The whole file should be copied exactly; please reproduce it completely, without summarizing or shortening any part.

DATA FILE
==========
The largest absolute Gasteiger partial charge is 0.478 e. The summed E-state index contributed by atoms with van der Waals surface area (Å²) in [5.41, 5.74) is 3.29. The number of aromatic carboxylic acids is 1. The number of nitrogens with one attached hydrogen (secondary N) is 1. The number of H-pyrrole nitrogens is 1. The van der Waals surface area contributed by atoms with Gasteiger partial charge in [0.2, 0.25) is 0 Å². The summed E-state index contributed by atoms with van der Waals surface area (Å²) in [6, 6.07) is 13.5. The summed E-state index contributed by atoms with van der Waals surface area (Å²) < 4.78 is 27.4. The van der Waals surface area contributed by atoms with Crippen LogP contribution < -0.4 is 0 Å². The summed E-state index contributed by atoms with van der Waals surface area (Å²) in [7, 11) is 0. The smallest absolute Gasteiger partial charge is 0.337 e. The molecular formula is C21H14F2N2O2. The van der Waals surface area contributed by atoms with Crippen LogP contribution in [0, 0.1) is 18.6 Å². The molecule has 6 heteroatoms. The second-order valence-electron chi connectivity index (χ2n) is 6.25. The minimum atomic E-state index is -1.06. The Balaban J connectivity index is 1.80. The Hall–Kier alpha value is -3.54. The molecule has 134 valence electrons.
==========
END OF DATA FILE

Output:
The largest absolute Gasteiger partial charge is 0.478 e. The summed E-state index contributed by atoms with van der Waals surface area (Å²) in [5.41, 5.74) is 3.29. The number of aromatic carboxylic acids is 1. The number of nitrogens with one attached hydrogen (secondary N) is 1. The number of H-pyrrole nitrogens is 1. The van der Waals surface area contributed by atoms with Gasteiger partial charge in [0.2, 0.25) is 0 Å². The summed E-state index contributed by atoms with van der Waals surface area (Å²) in [6, 6.07) is 13.5. The summed E-state index contributed by atoms with van der Waals surface area (Å²) < 4.78 is 27.4. The van der Waals surface area contributed by atoms with Crippen LogP contribution < -0.4 is 0 Å². The summed E-state index contributed by atoms with van der Waals surface area (Å²) in [7, 11) is 0. The smallest absolute Gasteiger partial charge is 0.337 e. The molecular formula is C21H14F2N2O2. The van der Waals surface area contributed by atoms with Crippen LogP contribution in [0, 0.1) is 18.6 Å². The molecule has 6 heteroatoms. The second-order valence-electron chi connectivity index (χ2n) is 6.25. The minimum atomic E-state index is -1.06. The Balaban J connectivity index is 1.80. The Hall–Kier alpha value is -3.54. The molecule has 134 valence electrons.